I suppose you could argue that more choices in the photography world give us more chances to make an informed decision. The only smart informed decision is to shoot with what you have. The only people who need more or better cameras are those who shoot literally thousands of images a week. Everyone else has, quite honestly, enough cameras, because, quite honestly, they aren’t photographers. Thus this is a mandate to you to get that 2005 digital camera out of its dusty bag and go take some pictures, and leave the engine of commerce to the MBAs.

Beautiful images like this 1949 picture of my aunt and mother aren't made by Samsung or Nikon or Sony, but by people with hearts and spirits.
Beautiful images like this 1949 picture of my aunt and mother aren’t made by Samsung or Nikon or Sony, but by people with hearts and spirits.

Update: The Barber Peak Experiment

I am reenergizing this after a dormancy period. Please consider participating. I had a lot of fun with these two new images…

Magnetic Field of Dreams
Magnetic Field of Dreams
Another Five Billion Years or So
Another Five Billion Years or So
This is the original image, scanned from a 35mm negative. Click it, then click it again to download the full-sized version so you can edit it.
This is the original image, scanned from a 35mm negative. Click it, then click it again to download the full-sized version so you can edit it.

It stared in 2000, on a trip called The Shooting Spree. Coming south out of Farmington, New Mexico, just after sunset, I saw the moon rising to my left. As I moved along, I saw a handsome peak ahead, Barber Peak, and stopped to photograph the moon rising behind it. At the time, I was mostly shooting black-and-white film, and didn’t have all that much experience with shooting the night sky in the desert. I made three exposures at about f/8, of 30 seconds, one minute, and 90 seconds. With the ISO 32 film I was using, all three frames ended up too thin (that’s filmspeak for underexposed or underdeveloped), and the best of them, made at 90 seconds, doesn’t print or scan very well.

I still thought it was a seminal moment, and, after some ponderance, decided to play around with it in Photoshop, and share it with a few friends and see what they could make of it. I got some interesting results.

My readers are welcome to download the full-size version by clicking on the thumbnail at left, then clicking that image to get to the full-sized file, then saving it to your hard drive. When you are done editing it, email the result to me  at groups@richardbarron.net and I will post it here.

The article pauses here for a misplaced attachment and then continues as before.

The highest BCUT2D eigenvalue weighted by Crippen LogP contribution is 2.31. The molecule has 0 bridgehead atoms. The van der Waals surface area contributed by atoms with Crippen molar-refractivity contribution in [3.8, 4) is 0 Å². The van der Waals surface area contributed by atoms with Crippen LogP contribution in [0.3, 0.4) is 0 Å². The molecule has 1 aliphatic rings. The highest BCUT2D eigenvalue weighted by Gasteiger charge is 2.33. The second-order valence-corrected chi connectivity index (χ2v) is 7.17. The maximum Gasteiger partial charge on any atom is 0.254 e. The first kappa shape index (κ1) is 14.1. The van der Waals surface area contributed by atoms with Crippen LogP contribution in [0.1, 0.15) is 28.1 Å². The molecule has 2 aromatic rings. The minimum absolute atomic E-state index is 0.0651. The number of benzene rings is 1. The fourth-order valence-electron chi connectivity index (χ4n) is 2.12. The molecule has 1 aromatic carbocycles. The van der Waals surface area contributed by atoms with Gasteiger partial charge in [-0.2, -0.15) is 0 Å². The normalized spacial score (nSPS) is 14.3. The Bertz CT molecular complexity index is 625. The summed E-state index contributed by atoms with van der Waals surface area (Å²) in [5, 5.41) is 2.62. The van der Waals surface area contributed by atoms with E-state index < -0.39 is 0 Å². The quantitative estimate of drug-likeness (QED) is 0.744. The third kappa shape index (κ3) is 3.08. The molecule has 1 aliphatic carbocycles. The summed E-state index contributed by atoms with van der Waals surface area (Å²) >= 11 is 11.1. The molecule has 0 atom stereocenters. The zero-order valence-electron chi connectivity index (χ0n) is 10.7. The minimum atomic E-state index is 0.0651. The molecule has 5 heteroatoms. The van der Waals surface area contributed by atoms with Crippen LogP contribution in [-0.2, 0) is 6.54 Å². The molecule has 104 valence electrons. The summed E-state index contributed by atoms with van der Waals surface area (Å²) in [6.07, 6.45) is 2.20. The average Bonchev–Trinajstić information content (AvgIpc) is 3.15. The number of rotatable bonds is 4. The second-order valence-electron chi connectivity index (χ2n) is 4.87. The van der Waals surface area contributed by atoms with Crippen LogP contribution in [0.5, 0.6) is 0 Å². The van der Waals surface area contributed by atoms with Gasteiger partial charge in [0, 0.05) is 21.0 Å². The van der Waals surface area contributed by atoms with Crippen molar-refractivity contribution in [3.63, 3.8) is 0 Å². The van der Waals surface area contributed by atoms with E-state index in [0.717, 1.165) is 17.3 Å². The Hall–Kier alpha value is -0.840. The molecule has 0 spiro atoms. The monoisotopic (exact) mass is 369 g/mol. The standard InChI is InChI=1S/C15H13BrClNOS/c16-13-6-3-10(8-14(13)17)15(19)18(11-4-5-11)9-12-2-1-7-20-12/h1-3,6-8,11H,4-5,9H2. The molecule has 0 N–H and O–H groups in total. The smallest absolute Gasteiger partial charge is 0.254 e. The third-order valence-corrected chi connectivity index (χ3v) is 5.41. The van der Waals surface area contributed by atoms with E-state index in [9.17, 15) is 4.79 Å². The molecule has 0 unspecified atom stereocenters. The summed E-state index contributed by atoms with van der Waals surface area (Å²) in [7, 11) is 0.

Here are the results of the first round of efforts, including a couple of my own, which were quite amusing. They might give you some ideas about what you’d like to do with this image…

Sunmoon Synchronicity
Sunmoon Synchronicity
Six Prints None the Richer
Six Prints None the Richer
Image by Brenda Wheelock
Image by Brenda Wheelock
Image by Michael D. Zeiler
Image by Michael D. Zeiler
Image by R. E. Stinson
Image by R. E. Stinson

An Ode to Film

In 1998, the company bought me a film scanner, and the computer to go with it. Within a few weeks of tweaking and adjusting, I was scanning everything. That left two 500-sheet boxes of Kodak Ektamatic SC black-and-white, single-weight paper sitting on the shelves in my office. For a while I kept them, just in case I needed them, but by the following summer, I realized I would never use them, and decided to conjure some kind of fine art project I could shoot and print on this abandoned black-and-white paper. Since I have always been drawn to the high desert, I decided to go on a driving tour of New Mexico. That tour, in July of 1999, yielded less than I had hoped, since I am, by profession, a news and sports shooter, with little experience at the time shooting fine art in the desert. I might have made 15 passable images, but it served to inspire me to return and shoot black-and-white again in September 2000. My film was usually Panatomic-X for 35mm, and Verichrome Pan Film for medium format. Occasionally I would play around with Technical Pan Film or High Speed Infrared, or even more rarely, Ilford and Agfa films.

I have boxes and boxes of black-and-white prints spanning a couple of decades. When I get them out, I am reminded of the pleasure black-and-white shooting provided me, and of how much my photography owes this heritage.

Approaching thunderstorm, Puyé Cliff Dwellings, New Mexico, July 1999
Approaching thunderstorm, Puyé Cliff Dwellings, New Mexico, July 1999